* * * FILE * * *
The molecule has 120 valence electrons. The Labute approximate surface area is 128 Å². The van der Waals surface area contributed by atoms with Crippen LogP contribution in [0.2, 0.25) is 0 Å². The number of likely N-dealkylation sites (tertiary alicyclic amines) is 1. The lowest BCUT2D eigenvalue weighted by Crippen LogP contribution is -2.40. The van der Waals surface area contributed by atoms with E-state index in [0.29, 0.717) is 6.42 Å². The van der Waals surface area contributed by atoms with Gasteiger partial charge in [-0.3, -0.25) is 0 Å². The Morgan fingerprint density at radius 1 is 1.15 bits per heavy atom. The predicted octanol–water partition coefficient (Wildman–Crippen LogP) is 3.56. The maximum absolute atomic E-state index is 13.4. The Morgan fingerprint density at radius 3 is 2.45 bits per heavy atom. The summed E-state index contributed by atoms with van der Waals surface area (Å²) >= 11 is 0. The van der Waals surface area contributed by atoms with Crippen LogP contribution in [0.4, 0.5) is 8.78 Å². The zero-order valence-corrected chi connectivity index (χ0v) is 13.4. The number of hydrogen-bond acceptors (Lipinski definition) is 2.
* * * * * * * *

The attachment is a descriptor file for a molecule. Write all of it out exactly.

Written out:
The molecule has 120 valence electrons. The Labute approximate surface area is 128 Å². The van der Waals surface area contributed by atoms with Crippen LogP contribution in [0.2, 0.25) is 0 Å². The number of likely N-dealkylation sites (tertiary alicyclic amines) is 1. The lowest BCUT2D eigenvalue weighted by Crippen LogP contribution is -2.40. The van der Waals surface area contributed by atoms with E-state index in [0.29, 0.717) is 6.42 Å². The van der Waals surface area contributed by atoms with Gasteiger partial charge in [-0.3, -0.25) is 0 Å². The Morgan fingerprint density at radius 1 is 1.15 bits per heavy atom. The predicted octanol–water partition coefficient (Wildman–Crippen LogP) is 3.56. The maximum absolute atomic E-state index is 13.4. The Morgan fingerprint density at radius 3 is 2.45 bits per heavy atom. The summed E-state index contributed by atoms with van der Waals surface area (Å²) >= 11 is 0. The van der Waals surface area contributed by atoms with Crippen LogP contribution in [0.4, 0.5) is 8.78 Å². The zero-order valence-corrected chi connectivity index (χ0v) is 13.4. The number of hydrogen-bond acceptors (Lipinski definition) is 2.